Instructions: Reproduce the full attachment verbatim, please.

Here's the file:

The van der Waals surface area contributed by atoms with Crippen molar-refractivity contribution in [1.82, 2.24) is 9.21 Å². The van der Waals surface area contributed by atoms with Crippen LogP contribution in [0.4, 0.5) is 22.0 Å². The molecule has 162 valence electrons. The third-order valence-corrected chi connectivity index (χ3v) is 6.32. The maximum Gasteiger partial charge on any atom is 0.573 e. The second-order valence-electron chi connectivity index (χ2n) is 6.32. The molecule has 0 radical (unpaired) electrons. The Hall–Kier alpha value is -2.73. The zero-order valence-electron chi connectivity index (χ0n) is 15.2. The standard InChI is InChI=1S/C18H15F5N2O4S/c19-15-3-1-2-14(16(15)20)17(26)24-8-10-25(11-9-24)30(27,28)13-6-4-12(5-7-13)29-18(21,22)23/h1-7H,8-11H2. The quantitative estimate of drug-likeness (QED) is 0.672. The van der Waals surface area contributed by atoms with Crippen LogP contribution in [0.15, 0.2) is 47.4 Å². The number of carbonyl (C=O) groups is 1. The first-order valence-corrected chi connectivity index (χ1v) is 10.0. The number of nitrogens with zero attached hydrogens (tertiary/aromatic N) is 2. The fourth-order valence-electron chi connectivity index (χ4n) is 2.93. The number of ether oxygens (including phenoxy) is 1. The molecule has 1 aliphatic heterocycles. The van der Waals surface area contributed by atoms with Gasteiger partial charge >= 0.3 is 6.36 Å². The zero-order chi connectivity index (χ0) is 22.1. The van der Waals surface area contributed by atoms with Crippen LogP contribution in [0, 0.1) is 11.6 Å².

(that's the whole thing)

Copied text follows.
The van der Waals surface area contributed by atoms with Crippen molar-refractivity contribution in [1.82, 2.24) is 9.21 Å². The van der Waals surface area contributed by atoms with Crippen LogP contribution in [0.4, 0.5) is 22.0 Å². The molecule has 162 valence electrons. The third-order valence-corrected chi connectivity index (χ3v) is 6.32. The maximum Gasteiger partial charge on any atom is 0.573 e. The second-order valence-electron chi connectivity index (χ2n) is 6.32. The molecule has 0 radical (unpaired) electrons. The Hall–Kier alpha value is -2.73. The zero-order valence-electron chi connectivity index (χ0n) is 15.2. The standard InChI is InChI=1S/C18H15F5N2O4S/c19-15-3-1-2-14(16(15)20)17(26)24-8-10-25(11-9-24)30(27,28)13-6-4-12(5-7-13)29-18(21,22)23/h1-7H,8-11H2. The quantitative estimate of drug-likeness (QED) is 0.672. The van der Waals surface area contributed by atoms with Crippen LogP contribution in [0.15, 0.2) is 47.4 Å². The number of carbonyl (C=O) groups is 1. The first-order valence-corrected chi connectivity index (χ1v) is 10.0. The number of nitrogens with zero attached hydrogens (tertiary/aromatic N) is 2. The fourth-order valence-electron chi connectivity index (χ4n) is 2.93. The number of ether oxygens (including phenoxy) is 1. The molecule has 1 aliphatic heterocycles. The van der Waals surface area contributed by atoms with Gasteiger partial charge >= 0.3 is 6.36 Å². The zero-order chi connectivity index (χ0) is 22.1. The van der Waals surface area contributed by atoms with Crippen LogP contribution in [0, 0.1) is 11.6 Å².